One of the reasons I got sorely disillusioned with capitalism is the fact that many capitalists I do know will argue about things like maquiladoras or outsourced factories, saying that they’re great for impoverished people because now they have jobs.
So people n the third world are supposed to be happy putting together your flat screen T.V.s, working menial, repetitive, and sometimes dangerous jobs because it’s better than starving?
Last time I checked, true freedom wasn’t working a laborious job for 30 bucks a week thanks to the generosity of some American capitalist. It was the power and means to seek a full and happy life at any means necessary, and the economic flexibility to find a niche for yourself.
Plus the argument reeks of Western superiority.
Outsourcing factories increases the productivity of labour in the country because it has more capital to work with, increasing the marginal revenue product of labour, and therefore increase the wage rate. Nobody has ever suggested that making TVs in factories constitutes “true freedom” (whatever that’s supposed to mean) except inasmuch as it allows people in those countries to achieve their short and long term goals. Foreign investment is an important stepping stone on the road to prosperity.
If there’s anything that reeks of “Western superiority” it’s people who live comfortable lives condemning the very mechanisms that the world’s poor have of increasing their wellbeing, because those mechanisms don’t adhere to some moronic hippie standard of freedom that only wealthy Westerners can indulge in.
The reason “poor” countries are poor is because they lack the resources, skills, labor force and knowledge (or a combination of those items) that it takes to produce “wealth”. Wealth is the best available goods and services in any particular industry.
Poor countries are poor because they lack two things: #1 they can’t build or produce the top notch goods and services that first world countries can. And #2, they lack the ability to exchange for those goods and services.
What does this mean? It means that if you’re country A and you don’t have any oil, let’s say, but you have computer chip manufacturing, you can exchange and have the best of both worlds. Or if you’re country B and you have oil and computer chips, you’re self-sufficient and can remain a first world country.
3rd world countries need help to either #1 produce these goods and services or #2 find ways to leverage what they can produce to exchange for those goods and services.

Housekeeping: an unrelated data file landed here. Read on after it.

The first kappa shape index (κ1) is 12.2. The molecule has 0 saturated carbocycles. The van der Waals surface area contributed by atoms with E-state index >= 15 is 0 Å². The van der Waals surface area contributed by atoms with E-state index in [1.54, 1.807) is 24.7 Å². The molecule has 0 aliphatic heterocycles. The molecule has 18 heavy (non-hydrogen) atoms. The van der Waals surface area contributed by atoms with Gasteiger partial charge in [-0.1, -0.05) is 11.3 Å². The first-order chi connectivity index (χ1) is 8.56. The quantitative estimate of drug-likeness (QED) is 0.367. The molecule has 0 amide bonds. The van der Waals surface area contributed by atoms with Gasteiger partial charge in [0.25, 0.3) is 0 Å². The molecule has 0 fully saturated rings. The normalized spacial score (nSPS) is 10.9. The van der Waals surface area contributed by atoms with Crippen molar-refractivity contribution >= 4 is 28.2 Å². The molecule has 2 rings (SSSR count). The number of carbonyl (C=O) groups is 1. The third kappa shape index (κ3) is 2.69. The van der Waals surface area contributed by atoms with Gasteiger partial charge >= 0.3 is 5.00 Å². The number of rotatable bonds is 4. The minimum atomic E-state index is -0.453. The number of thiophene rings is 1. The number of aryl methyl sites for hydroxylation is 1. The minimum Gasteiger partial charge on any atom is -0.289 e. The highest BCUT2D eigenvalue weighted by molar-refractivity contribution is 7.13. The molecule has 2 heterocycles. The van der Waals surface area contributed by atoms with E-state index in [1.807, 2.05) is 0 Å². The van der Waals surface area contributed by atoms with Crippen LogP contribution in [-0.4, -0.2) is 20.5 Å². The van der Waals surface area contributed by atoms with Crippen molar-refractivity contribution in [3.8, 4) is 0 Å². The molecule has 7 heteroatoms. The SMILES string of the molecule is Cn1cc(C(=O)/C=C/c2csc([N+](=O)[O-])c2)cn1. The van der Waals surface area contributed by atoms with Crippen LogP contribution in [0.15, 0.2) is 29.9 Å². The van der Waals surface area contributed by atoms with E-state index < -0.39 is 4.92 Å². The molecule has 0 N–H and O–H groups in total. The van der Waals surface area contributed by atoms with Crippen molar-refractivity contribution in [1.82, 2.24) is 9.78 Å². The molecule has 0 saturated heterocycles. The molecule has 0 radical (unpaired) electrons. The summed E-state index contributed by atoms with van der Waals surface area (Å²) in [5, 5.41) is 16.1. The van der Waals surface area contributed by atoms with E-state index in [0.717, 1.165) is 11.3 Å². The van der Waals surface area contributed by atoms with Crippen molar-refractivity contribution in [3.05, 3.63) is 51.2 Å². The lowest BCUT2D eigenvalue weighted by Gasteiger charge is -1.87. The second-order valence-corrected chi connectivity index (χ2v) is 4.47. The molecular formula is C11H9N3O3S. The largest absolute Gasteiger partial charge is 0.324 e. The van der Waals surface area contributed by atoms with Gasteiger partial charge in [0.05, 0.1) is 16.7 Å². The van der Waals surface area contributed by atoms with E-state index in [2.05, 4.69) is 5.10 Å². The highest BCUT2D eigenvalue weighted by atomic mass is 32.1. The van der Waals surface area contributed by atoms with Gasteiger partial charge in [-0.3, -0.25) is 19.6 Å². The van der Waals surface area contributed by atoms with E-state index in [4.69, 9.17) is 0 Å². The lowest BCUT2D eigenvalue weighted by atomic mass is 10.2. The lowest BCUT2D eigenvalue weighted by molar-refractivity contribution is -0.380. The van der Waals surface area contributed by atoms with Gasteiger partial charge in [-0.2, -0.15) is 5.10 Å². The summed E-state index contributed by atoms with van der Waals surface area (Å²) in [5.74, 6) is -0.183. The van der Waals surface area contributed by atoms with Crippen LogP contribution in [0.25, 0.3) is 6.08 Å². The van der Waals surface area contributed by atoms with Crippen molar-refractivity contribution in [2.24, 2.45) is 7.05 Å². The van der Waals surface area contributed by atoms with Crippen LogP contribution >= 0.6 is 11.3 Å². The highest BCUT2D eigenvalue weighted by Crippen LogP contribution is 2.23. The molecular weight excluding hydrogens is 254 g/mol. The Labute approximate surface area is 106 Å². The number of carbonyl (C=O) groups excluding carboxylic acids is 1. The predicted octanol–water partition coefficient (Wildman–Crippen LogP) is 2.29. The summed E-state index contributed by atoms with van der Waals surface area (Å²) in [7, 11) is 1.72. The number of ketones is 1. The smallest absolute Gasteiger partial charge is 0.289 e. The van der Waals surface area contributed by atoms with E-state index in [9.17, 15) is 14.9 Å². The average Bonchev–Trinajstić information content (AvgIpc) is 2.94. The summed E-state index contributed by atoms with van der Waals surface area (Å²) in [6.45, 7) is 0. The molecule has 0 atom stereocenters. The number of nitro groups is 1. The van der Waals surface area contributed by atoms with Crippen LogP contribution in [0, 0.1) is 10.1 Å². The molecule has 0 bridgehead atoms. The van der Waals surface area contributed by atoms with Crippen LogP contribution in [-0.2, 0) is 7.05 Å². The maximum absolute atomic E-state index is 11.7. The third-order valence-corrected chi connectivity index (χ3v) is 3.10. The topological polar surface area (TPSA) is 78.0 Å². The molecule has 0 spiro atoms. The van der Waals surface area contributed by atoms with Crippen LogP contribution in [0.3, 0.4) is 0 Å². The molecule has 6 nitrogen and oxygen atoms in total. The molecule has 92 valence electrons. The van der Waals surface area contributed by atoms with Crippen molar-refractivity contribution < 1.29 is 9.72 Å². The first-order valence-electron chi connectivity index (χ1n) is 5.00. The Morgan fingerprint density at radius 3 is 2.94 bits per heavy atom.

Stepping out of an agrarian society (farming) and into an industrial society and eventually into a first world society doesn’t happen overnight. It happens through evolution and education of both a society’s/country’s people and their resources/production methods.
People aren’t going to be born with the ability to code computers or build complex production machines or to be top notch doctors. All of these things take education and effort and input and all of those things take time, money or both (usually both). So that process is slow. It’s hard to leapfrog from one position to the other. It is possible and growth can occur fast, but it can not be instantaneous.
For example, I’m working with a company in the Philippines. the Philippines isn’t the poorest but they aren’t rich, either. They don’t produce their own medical equipment (top notch machines like MRI’s PET/CTs and Gamma Knives) in the Philippines. They don’t know how to, they lack the education and industries to do so. So they have to purchase from other countries like the US or Germany or France. They sometimes buy brand new equipment but usually they buy used, older equipment. Relative to the entire planet, they have decent medical equipment but they don’t have a lot of first world level equipment. However, what they have today is worlds better than what they had a decade or two ago. Today, they are about 5 years behind in cancer medicine, 5 years ago they were a decade behind and 10 years ago they were, more or less, ignorant of cancer technology. They are currently limited by one thing, currency exchange rates. The goods and services that they can produce are still limited in quality and quantity so it’s harder for them to buy better equipment than it is for a place like, say, Chicago, USA.